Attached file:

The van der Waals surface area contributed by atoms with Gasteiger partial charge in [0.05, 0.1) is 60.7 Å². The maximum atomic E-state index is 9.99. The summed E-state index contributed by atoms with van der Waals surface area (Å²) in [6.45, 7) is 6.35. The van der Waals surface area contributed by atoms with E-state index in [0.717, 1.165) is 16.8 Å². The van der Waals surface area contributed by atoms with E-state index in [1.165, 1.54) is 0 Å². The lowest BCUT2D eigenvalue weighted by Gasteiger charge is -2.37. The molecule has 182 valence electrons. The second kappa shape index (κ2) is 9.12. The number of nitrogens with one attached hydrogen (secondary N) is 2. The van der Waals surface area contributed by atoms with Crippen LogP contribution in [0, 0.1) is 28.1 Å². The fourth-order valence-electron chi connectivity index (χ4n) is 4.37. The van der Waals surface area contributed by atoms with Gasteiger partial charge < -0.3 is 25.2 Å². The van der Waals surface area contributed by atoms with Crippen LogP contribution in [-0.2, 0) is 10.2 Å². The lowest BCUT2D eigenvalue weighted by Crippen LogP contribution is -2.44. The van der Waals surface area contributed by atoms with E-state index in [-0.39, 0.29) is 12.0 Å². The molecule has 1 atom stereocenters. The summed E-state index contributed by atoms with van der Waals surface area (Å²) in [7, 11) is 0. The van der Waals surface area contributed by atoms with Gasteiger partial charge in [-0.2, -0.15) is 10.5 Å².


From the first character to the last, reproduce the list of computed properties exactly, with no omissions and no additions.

The van der Waals surface area contributed by atoms with Gasteiger partial charge in [0.05, 0.1) is 60.7 Å². The maximum atomic E-state index is 9.99. The summed E-state index contributed by atoms with van der Waals surface area (Å²) in [6.45, 7) is 6.35. The van der Waals surface area contributed by atoms with E-state index in [0.717, 1.165) is 16.8 Å². The van der Waals surface area contributed by atoms with E-state index in [1.165, 1.54) is 0 Å². The lowest BCUT2D eigenvalue weighted by Gasteiger charge is -2.37. The molecule has 182 valence electrons. The second kappa shape index (κ2) is 9.12. The number of nitrogens with one attached hydrogen (secondary N) is 2. The van der Waals surface area contributed by atoms with Crippen LogP contribution in [0, 0.1) is 28.1 Å². The fourth-order valence-electron chi connectivity index (χ4n) is 4.37. The van der Waals surface area contributed by atoms with Gasteiger partial charge < -0.3 is 25.2 Å². The van der Waals surface area contributed by atoms with Crippen LogP contribution in [-0.2, 0) is 10.2 Å². The lowest BCUT2D eigenvalue weighted by Crippen LogP contribution is -2.44. The van der Waals surface area contributed by atoms with E-state index in [-0.39, 0.29) is 12.0 Å². The molecule has 1 atom stereocenters. The summed E-state index contributed by atoms with van der Waals surface area (Å²) in [7, 11) is 0. The van der Waals surface area contributed by atoms with Gasteiger partial charge in [-0.2, -0.15) is 10.5 Å².